Jesus Christ is the forerunner for the Great Renewal, “the beginning and the firstborn from among the dead” (Colossians 1:18). He died, as everyone has and will. But on the third day he was raised to life, leaving his grave clothes folded neatly in the tomb. (A very touching detail, I might add, as if to say, “And that’s that,” like a man putting away his flannel pajamas now that winter is past.) On Easter morning Jesus walked out of the grave radiantly alive, restored, and everyone recognized him. The “new” Jesus is not someone or something else now; he is the Jesus they loved and knew. He walked with them, had meals with them — just like before. The most striking thing about the post-resurrection activities of Jesus is that they were so remarkably ordinary:
Early in the morning, Jesus stood on the shore, but the disciples did not realize that it was Jesus.
He called out to them, “Friends, haven’t you any fish?”
“No,” they answered.
He said, “Throw your net on the right side of the boat and you will find some.” When they did, they were unable to haul the net in because of the large number of fish. ...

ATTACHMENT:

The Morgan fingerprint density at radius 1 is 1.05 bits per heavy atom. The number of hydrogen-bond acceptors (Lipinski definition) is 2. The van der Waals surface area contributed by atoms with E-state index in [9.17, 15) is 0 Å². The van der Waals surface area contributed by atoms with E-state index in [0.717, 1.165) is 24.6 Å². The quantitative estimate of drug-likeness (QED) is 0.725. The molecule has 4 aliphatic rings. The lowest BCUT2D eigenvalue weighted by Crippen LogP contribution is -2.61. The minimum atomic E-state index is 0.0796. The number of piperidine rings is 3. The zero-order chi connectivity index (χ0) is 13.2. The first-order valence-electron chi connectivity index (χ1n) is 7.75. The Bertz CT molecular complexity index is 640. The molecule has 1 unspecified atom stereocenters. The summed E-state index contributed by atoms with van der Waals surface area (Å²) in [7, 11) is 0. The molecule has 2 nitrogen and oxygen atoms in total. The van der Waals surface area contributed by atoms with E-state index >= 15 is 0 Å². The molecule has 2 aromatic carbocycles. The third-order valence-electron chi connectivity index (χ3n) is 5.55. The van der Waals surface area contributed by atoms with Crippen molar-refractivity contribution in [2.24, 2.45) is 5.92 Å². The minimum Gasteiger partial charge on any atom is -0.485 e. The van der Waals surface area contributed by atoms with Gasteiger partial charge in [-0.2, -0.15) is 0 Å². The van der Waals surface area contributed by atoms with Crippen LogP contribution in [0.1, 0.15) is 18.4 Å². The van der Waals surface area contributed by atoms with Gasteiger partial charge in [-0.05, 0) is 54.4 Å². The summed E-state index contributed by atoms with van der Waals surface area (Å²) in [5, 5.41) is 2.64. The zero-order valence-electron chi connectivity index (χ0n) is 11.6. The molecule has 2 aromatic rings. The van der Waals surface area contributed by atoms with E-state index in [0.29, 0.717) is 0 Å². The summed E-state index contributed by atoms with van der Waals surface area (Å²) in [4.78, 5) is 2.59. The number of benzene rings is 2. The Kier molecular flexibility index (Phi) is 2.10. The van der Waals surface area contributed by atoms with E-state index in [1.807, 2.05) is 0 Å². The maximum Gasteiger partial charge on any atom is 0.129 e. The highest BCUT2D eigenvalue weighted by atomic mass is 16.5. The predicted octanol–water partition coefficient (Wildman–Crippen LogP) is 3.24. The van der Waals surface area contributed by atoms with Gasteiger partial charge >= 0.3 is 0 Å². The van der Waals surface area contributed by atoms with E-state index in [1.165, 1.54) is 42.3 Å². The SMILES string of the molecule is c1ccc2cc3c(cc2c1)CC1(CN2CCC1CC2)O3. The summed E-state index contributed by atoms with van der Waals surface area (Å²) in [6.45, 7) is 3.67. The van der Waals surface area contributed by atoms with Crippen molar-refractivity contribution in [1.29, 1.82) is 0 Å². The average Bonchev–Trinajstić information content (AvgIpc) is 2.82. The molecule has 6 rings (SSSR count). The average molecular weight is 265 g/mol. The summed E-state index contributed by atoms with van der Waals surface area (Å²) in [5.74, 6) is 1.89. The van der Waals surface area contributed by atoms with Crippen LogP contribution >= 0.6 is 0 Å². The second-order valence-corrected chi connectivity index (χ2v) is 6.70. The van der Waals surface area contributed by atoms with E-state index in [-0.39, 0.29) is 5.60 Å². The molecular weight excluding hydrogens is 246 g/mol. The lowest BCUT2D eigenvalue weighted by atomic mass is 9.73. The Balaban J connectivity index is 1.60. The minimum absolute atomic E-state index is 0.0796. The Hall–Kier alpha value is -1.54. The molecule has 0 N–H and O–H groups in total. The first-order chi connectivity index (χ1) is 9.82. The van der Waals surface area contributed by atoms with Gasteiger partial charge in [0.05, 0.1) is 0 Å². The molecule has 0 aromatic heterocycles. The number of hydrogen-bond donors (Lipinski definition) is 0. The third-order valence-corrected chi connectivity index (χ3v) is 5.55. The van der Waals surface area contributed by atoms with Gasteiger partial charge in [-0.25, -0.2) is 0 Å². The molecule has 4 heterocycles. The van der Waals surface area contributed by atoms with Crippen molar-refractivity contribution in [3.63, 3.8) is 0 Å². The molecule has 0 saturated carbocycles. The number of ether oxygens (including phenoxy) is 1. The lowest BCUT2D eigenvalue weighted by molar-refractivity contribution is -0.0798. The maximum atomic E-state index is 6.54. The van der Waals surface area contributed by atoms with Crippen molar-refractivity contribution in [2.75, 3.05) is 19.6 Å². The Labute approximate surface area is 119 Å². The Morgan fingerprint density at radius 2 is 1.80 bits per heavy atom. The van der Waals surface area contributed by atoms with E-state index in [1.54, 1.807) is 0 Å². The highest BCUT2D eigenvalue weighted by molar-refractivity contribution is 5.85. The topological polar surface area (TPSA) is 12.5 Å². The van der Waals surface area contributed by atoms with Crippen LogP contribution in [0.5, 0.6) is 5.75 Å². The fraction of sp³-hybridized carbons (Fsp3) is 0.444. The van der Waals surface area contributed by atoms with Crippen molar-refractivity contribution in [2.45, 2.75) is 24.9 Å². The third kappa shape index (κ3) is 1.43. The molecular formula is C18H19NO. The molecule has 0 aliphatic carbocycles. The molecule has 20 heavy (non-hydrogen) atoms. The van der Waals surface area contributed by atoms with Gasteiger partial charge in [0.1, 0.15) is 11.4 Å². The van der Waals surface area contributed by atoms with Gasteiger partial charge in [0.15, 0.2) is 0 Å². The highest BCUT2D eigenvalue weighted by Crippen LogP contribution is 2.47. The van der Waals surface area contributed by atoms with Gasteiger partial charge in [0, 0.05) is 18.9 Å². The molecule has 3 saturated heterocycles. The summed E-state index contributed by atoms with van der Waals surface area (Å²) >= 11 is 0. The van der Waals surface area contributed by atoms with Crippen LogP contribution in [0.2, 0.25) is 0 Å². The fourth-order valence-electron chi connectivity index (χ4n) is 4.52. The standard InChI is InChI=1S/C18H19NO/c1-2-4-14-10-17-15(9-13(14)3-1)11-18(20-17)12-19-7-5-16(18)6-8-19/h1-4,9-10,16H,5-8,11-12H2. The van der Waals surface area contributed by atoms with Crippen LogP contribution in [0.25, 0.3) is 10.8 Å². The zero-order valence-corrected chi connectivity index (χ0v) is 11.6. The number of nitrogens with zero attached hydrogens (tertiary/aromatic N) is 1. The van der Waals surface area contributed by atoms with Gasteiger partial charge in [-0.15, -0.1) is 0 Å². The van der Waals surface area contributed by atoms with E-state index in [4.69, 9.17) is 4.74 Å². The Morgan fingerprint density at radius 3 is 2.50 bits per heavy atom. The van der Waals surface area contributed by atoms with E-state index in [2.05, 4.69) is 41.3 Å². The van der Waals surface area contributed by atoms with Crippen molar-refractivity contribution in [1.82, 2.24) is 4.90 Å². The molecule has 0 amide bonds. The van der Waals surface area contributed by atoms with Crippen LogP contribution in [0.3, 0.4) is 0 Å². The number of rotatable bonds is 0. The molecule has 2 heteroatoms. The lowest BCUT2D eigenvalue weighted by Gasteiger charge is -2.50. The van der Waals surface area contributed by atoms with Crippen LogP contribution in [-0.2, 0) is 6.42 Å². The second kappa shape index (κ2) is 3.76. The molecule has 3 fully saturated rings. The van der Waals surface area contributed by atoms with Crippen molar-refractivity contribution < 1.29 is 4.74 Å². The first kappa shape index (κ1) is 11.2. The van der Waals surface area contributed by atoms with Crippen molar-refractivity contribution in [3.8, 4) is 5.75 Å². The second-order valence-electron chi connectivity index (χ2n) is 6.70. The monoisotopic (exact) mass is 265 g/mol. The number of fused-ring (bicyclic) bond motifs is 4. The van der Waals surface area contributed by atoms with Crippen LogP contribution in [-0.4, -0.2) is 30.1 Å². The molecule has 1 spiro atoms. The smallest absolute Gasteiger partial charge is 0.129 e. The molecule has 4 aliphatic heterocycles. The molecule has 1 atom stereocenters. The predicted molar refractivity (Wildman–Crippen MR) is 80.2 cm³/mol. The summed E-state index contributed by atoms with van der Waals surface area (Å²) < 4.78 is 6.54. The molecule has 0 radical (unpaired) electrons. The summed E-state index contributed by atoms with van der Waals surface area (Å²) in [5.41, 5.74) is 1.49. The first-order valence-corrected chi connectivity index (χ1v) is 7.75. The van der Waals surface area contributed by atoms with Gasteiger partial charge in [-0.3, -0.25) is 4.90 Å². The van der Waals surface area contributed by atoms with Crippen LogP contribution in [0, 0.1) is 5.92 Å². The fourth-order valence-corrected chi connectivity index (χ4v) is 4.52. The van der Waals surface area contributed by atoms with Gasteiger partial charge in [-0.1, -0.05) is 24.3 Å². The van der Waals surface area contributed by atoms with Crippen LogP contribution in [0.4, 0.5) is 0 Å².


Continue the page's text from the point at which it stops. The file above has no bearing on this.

When they landed, they saw a fire of burning coals there with fish on it, and some bread.
Jesus said to them, “Bring some of the fish you have just caught.” So Simon Peter climbed back into the boat and dragged the net ashore. It was full of large fish, 153, but even with so many the net was not torn. Jesus said to them, “Come and have breakfast.” None of the disciples dared ask him, “Who are you?” They knew it was the Lord. Jesus came, took the bread and gave it to them, and did the same with the fish. (John 21:4–6, 9–13)
This is such a homely scene, so commonplace, the sort of thing you’d expect to run into along the shore of Lake Michigan or the Mississippi. Just a group of guys hanging out at the beach, cooking breakfast for some friends. Jesus’ restored life is surprisingly like his “former” life. As will be drinking wine at the feast; as will be the feast itself (how many of you realize you eat in the life to come?!). The Great Renewal rescues us from all the vague, ethereal, unimaginable visions we’ve been given of an eternal life Somewhere Up Above.
When Jesus speaks of the Restoration, he does so in very tangible terms, pointing to the recovery of normal things like houses and lands:
“Truly I tell you, at the renewal of all things, when the Son of Man sits on his glorious throne ... everyone who has left houses or brothers or sisters or father or mother or wife or children or fields for my sake will receive a hundred times as much and will inherit eternal life.” (Matthew 19:28–29)
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